IMAGES: Many thanks to CBS News for the video about mid-October, 2017 fires in California. I also appreciate the “Fire-Safe Marin” website’s article on roof issues for the photo of the complex roof with burnable debris; Australia’s Parks and Wildlife Service for the diagram of fire behavior on a slope, and the Indiegogo page for Ember Deflector vents, for the photo of embers flying around a gable vent. I am grateful to the Trident roller shutters page, for the photo of the green shutters by the patio; to the Firedawgs brush removal page for the photo of boards and dead bushes by a house; to Houzz website for the photo of the foundation planting; and to Tractor Supply Company’s detailed graphic showing fire defensibility zones around a house. Many thanks to World Atlas for the photo of bushes burning underneath trees, to illustrate “fire laddering,” and to the Ross Valley Fire Department’s excellent article on defensible space, for the “miracle” photo of the unburned home.

Moral and historical responsibilities

The Artdog Quotes of the Week:

Today I present a study in contrasts.

UN Secretary General Ban Ki-moon speaks for the global community on this one. United States leadership still persists in questioning the science to a greater extent than any other major nation. Including, unfortunately, this guy:

IMAGES: Many thanks to the World Economic Forum for the Ban Ki-moon quote (check the linked page for more good ones), and to Business Insider, CNN and Bill Nye for the quote graphic from the regrettable orange person. Unfortunately, Bill’s solution failed to be implemented effectively.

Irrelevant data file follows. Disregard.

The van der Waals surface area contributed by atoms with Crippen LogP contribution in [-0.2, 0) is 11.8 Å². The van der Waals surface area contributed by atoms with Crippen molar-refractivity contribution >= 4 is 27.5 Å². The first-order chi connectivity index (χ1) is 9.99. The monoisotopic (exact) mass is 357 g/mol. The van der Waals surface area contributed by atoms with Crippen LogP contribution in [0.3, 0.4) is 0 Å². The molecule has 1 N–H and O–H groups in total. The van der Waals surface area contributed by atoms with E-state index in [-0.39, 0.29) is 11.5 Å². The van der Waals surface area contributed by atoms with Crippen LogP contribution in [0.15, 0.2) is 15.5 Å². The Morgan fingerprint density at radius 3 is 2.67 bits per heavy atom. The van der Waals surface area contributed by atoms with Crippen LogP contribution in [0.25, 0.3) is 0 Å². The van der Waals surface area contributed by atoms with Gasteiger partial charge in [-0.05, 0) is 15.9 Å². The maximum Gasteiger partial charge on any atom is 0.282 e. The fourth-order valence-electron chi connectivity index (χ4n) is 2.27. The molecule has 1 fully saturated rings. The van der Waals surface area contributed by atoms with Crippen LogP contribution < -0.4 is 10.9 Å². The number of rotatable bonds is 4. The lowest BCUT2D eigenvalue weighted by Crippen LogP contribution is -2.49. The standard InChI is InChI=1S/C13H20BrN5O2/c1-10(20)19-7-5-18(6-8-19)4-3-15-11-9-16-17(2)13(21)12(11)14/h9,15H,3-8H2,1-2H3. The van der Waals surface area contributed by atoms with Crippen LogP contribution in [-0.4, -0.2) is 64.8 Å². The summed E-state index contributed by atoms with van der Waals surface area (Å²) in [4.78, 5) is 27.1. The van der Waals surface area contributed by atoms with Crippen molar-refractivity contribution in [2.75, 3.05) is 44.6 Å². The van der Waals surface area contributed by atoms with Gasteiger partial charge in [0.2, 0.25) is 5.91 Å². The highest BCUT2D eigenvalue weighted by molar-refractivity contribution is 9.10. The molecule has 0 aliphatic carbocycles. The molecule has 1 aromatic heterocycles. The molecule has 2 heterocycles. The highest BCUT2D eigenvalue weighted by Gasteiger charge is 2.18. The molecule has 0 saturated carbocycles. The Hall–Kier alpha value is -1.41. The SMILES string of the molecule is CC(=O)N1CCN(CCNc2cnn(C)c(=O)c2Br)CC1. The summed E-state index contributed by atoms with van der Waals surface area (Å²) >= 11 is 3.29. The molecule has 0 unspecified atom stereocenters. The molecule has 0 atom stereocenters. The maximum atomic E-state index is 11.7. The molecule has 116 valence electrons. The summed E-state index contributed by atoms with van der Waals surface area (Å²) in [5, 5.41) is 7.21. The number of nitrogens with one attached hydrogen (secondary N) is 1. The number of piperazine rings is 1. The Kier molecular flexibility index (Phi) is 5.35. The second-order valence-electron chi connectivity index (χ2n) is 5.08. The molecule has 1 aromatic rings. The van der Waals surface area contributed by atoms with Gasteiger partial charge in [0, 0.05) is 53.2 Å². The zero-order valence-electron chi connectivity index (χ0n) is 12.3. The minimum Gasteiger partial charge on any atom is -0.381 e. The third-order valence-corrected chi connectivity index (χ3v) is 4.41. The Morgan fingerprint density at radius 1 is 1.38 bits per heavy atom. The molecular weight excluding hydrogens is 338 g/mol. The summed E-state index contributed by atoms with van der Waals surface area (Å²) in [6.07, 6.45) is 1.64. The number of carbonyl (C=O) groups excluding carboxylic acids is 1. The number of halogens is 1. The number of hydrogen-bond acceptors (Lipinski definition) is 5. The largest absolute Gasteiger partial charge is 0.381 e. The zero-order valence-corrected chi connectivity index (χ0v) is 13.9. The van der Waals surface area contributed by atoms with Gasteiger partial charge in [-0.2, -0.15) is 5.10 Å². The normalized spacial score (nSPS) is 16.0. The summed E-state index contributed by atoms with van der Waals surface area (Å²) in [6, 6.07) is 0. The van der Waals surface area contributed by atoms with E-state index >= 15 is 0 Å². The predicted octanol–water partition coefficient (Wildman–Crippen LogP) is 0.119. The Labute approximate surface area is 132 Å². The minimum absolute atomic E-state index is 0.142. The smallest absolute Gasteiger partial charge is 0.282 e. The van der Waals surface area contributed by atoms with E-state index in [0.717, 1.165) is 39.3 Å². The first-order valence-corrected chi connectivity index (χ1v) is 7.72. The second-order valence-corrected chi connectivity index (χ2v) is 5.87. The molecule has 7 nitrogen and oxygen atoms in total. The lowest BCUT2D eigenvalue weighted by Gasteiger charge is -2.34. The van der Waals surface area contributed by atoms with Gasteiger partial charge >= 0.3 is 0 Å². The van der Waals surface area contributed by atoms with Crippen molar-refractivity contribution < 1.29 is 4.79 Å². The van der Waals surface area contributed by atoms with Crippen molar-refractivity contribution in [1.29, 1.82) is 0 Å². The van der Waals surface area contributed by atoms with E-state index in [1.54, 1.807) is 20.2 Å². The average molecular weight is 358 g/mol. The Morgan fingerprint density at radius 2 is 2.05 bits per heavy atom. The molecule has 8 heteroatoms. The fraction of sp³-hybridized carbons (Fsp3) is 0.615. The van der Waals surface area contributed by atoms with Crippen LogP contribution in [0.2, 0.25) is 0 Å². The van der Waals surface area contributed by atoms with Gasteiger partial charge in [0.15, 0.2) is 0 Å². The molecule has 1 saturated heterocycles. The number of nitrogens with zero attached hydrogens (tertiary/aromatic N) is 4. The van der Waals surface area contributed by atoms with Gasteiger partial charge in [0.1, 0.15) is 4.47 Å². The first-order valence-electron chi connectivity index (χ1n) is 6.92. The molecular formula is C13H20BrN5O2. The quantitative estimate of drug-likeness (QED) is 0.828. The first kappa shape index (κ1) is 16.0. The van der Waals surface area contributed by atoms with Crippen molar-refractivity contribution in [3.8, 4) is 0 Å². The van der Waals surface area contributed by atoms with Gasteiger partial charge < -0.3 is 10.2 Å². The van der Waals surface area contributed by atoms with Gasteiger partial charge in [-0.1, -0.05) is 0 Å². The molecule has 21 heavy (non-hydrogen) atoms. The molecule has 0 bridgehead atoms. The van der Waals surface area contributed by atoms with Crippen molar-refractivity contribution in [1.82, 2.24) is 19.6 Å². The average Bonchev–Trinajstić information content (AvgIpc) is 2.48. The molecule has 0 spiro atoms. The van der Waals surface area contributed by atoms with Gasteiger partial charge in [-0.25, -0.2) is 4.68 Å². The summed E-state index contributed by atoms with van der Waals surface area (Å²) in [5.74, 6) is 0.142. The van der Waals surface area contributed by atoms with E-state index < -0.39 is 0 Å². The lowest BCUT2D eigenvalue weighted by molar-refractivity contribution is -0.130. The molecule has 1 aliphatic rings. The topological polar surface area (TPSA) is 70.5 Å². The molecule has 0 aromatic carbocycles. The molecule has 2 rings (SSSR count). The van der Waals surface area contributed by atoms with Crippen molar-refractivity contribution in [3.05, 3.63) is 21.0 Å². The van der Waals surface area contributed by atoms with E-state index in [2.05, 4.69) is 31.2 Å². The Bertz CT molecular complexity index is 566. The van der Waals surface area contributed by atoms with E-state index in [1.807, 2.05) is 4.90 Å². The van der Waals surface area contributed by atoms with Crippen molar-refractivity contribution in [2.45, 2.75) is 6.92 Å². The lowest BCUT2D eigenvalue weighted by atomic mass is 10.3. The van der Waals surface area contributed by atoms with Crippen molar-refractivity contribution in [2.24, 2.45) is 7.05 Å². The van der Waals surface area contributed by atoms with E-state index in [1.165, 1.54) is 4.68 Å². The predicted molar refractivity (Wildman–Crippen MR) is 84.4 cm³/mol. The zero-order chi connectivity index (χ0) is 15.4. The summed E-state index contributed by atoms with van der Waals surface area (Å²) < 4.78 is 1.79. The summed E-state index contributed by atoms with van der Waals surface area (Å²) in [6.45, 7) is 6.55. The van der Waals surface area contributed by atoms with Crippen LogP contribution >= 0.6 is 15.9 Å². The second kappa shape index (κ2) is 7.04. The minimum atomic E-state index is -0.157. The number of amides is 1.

Odd politics

The Artdog Quote of the Week:

Neil DeGrasse Tyson has a good point here, as usual. Problem is, E=mc2  doesn’t threaten certain industries’ corporate profits. The climate change “controversy” stems from the same root cause (and had been promoted by some of the exact same people) as the “controversy” over whether smoking causes lung cancer (brace yourself: it does!).

IMAGE: Many thanks to the Climate Reality Project (check out their website!) for this image, and many other resources. 

Fires gone wild

The Artdog Images of Interest

Three major signals of climate change’s onset are increased rates and ferocity of fires, deepening drought, and increasingly violent storms. Today’s image focuses on fire.

Firefighters worked for days to control wildfires around Mecklenberg County, NC in November 2016. I hope this photographer didn’t get singed, taking this behind-the-burning brush photo! Unfortunately, I couldn’t locate a photographer’s credit.